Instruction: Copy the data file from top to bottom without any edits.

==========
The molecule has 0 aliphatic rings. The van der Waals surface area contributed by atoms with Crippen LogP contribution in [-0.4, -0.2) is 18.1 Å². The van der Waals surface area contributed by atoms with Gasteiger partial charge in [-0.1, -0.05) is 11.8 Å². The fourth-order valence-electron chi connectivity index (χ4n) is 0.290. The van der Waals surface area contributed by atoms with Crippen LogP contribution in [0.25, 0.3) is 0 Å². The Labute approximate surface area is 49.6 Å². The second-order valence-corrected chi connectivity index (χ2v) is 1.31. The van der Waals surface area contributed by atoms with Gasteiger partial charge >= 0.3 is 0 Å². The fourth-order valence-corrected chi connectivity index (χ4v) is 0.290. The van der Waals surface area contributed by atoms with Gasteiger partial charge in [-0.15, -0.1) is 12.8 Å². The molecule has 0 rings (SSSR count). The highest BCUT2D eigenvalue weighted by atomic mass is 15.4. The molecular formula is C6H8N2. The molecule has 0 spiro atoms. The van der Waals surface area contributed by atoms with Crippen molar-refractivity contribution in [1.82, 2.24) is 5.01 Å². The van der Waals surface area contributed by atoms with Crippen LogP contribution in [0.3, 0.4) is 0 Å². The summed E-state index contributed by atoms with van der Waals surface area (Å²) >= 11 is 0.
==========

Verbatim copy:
The molecule has 0 aliphatic rings. The van der Waals surface area contributed by atoms with Crippen LogP contribution in [-0.4, -0.2) is 18.1 Å². The van der Waals surface area contributed by atoms with Gasteiger partial charge in [-0.1, -0.05) is 11.8 Å². The fourth-order valence-electron chi connectivity index (χ4n) is 0.290. The van der Waals surface area contributed by atoms with Crippen LogP contribution in [0.25, 0.3) is 0 Å². The Labute approximate surface area is 49.6 Å². The second-order valence-corrected chi connectivity index (χ2v) is 1.31. The van der Waals surface area contributed by atoms with Gasteiger partial charge >= 0.3 is 0 Å². The fourth-order valence-corrected chi connectivity index (χ4v) is 0.290. The van der Waals surface area contributed by atoms with Gasteiger partial charge in [-0.15, -0.1) is 12.8 Å². The molecule has 0 rings (SSSR count). The highest BCUT2D eigenvalue weighted by atomic mass is 15.4. The molecular formula is C6H8N2. The molecule has 0 spiro atoms. The van der Waals surface area contributed by atoms with Crippen molar-refractivity contribution in [1.82, 2.24) is 5.01 Å². The van der Waals surface area contributed by atoms with Crippen LogP contribution in [0.3, 0.4) is 0 Å². The summed E-state index contributed by atoms with van der Waals surface area (Å²) >= 11 is 0.